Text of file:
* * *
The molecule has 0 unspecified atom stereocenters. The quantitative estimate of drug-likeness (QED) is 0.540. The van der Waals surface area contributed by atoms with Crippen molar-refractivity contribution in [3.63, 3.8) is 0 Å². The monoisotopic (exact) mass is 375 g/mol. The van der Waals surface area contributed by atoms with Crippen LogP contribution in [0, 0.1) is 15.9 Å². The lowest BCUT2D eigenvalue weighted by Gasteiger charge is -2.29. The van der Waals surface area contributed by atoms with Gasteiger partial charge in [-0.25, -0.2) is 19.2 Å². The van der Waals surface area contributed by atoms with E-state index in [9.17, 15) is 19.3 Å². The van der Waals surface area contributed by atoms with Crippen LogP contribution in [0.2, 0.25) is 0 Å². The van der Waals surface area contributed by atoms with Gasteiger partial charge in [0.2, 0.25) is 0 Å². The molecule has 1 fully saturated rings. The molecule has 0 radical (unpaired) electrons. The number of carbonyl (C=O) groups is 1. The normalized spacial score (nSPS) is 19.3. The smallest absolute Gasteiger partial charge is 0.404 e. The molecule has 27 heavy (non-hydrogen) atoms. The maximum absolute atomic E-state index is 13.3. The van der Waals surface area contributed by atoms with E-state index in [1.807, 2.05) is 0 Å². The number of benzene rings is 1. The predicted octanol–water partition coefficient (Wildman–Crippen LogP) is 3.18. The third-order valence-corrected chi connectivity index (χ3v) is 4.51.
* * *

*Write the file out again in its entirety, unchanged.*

The molecule has 0 unspecified atom stereocenters. The quantitative estimate of drug-likeness (QED) is 0.540. The van der Waals surface area contributed by atoms with Crippen molar-refractivity contribution in [3.63, 3.8) is 0 Å². The monoisotopic (exact) mass is 375 g/mol. The van der Waals surface area contributed by atoms with Crippen LogP contribution in [0, 0.1) is 15.9 Å². The lowest BCUT2D eigenvalue weighted by Gasteiger charge is -2.29. The van der Waals surface area contributed by atoms with Gasteiger partial charge in [-0.25, -0.2) is 19.2 Å². The van der Waals surface area contributed by atoms with E-state index in [9.17, 15) is 19.3 Å². The van der Waals surface area contributed by atoms with Crippen LogP contribution in [0.2, 0.25) is 0 Å². The van der Waals surface area contributed by atoms with Gasteiger partial charge in [0.2, 0.25) is 0 Å². The molecule has 1 fully saturated rings. The molecule has 0 radical (unpaired) electrons. The number of carbonyl (C=O) groups is 1. The normalized spacial score (nSPS) is 19.3. The smallest absolute Gasteiger partial charge is 0.404 e. The molecule has 27 heavy (non-hydrogen) atoms. The maximum absolute atomic E-state index is 13.3. The van der Waals surface area contributed by atoms with E-state index in [1.807, 2.05) is 0 Å². The number of benzene rings is 1. The predicted octanol–water partition coefficient (Wildman–Crippen LogP) is 3.18. The third-order valence-corrected chi connectivity index (χ3v) is 4.51.